• Woody Allen (Midnight in Paris), with his best original screenplay nomination, extends his record for most nominations by a screenwriter. (All 15 of his have come in the original screenplay category. If he wins, he will become the first person to have won the category three times. He last won 24 years ago for Hannah and Her Sisters.)
  • Woody Allen (Midnight in Paris), who scored dual nominations for best director and best original screenplay for the seventh time, moves into sole possession of the record for most instances of being nominated for both of those categories in a single year, passing Billy Wilder.
  • Asghar Farhadi (A Separation) becomes one of just a handful of people to score a screenplay nomination for a foreign language film.
  • Aaron Sorkin (Moneyball), with his best adapted screenplay nomination, scores his second consecutive nomination in a screenplay category, a very rare feat. (He won the same category last year for The Social Network.)
  • George Clooney scores noms for acting (best actor for The Descendants) and screenwriting (best adapted screenplay for The Ides of March) for the second time. Six years ago, he was nominated for best supporting actor for Syriana (he won) and best original screenplay for Good Night, and Good Luck.
  • For only the third year since the inception of the best animated feature category in 2001 (the other two being 2002 and 2005), a Pixar film is not among that category's nominees. (Cars 2 was eligible but not nominated this year.)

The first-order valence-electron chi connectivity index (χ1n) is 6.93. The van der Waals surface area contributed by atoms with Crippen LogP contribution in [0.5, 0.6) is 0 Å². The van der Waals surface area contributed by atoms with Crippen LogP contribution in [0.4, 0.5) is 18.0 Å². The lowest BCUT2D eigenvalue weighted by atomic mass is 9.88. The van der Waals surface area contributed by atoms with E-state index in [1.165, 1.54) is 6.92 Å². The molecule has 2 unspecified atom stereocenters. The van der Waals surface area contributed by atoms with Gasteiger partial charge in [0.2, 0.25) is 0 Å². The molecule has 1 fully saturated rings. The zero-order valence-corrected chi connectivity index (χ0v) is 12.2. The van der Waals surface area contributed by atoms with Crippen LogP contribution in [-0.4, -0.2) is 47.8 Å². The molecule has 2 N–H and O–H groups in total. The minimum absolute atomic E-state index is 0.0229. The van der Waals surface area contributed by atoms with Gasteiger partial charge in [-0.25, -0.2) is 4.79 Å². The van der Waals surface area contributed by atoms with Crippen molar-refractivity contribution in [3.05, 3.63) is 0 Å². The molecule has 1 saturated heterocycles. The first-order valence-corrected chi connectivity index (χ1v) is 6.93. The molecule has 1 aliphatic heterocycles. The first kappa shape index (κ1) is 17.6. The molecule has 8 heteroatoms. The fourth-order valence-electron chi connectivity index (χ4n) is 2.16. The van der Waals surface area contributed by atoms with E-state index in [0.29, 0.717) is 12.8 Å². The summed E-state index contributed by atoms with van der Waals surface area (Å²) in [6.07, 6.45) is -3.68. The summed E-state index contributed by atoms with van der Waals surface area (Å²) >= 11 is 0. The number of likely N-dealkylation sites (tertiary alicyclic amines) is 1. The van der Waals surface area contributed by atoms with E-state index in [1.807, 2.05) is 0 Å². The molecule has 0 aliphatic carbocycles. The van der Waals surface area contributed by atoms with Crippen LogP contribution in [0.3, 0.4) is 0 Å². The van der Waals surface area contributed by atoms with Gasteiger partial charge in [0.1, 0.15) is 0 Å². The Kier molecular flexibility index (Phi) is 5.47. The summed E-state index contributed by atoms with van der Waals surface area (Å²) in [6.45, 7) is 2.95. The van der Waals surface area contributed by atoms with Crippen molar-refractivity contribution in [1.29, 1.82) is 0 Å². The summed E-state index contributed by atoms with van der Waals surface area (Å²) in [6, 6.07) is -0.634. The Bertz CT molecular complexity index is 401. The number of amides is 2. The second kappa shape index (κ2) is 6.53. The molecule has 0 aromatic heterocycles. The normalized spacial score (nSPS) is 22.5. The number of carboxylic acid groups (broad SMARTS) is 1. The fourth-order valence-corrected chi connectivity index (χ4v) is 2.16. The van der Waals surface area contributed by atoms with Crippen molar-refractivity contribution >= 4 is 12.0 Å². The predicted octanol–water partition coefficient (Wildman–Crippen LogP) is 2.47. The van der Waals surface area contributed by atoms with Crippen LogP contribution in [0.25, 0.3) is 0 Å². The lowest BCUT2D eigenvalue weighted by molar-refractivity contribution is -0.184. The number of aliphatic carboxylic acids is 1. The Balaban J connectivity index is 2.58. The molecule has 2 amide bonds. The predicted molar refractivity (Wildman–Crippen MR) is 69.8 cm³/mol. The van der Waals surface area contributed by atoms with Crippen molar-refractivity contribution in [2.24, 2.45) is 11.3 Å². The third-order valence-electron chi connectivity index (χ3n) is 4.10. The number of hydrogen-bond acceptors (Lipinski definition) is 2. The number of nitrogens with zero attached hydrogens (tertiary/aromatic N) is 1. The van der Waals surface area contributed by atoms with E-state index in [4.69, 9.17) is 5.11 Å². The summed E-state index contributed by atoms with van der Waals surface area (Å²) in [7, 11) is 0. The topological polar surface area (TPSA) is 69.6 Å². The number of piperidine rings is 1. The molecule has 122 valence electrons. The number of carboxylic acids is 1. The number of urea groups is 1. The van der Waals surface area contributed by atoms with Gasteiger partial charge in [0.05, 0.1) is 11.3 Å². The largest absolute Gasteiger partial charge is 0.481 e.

• A Separation becomes just the second Iranian film to score a best foreign language feature nomination, following Children of Heaven (1998), and could become the first to win.
  • Pina becomes the first 3D film to score a nomination for best documentary (feature).
  • The Artist, which was lensed by Guillaume Schiffman, becomes just the 10th predominately or entirely black-and-white film to score a best cinematography nom since the elimination of the black-and-white cinematography category in 1967. The others: In Cold Blood (1967), The Last Picture Show (1971), Lenny (1974), Raging Bull (1980), Zelig (1983), Schindler's List (1993, won), The Man Who Wasn't There (2001), Good Night, and Good Luck (2005) and The White Ribbon (2009).
  • In the 84 years in which the best cinematography category has existed, only 30 films have won best picture without also being nominated for best cinematography -- none since The Departed (2006) five years ago. That is good news for the best picture prospects of The Artist, Hugo, The Tree of Life and War Horse and bad news for the best picture prospects of The Descendants, Extremely Loud & Incredibly Close, The Help, Midnight in Paris and Moneyball.
  • In the 77 years in which the best film editing category has existed, only nine films have won best picture without being nominated for best film editing -- none since Ordinary People (1980) 31 years ago. That is good news for the best picture prospects of The Artist, The Descendants, Hugo and Moneyball and bad news for the best picture prospects of Extremely Loud & Incredibly Close, The Help, Midnight in Paris, The Tree of Life and War Horse.
  • Thelma Schoonmaker (Hugo), who scored a best film editing nomination, could move into sole possession of the record for most wins with a fourth.
  • John Williams (The Adventures of Tintin and War Horse) scores his 41st and 42nd nominations for best original score. He now trails the late Alfred Newman by just one in the film category. (Williams has 47 overall nominations, the second most for an individual in Oscar history, trailing only Walt Disney.)
  • Greg Russell (Transformers: Dark of the Moon) scores his 15th nomination for best sound mixing and is seeking his first win. (Russell now moves into sole possession of second place for most nominations without a win, passing the late Loren L. Ryder and trailing only Russell's former sound mixing partner Kevin O'Connell, who is 0-for-20.)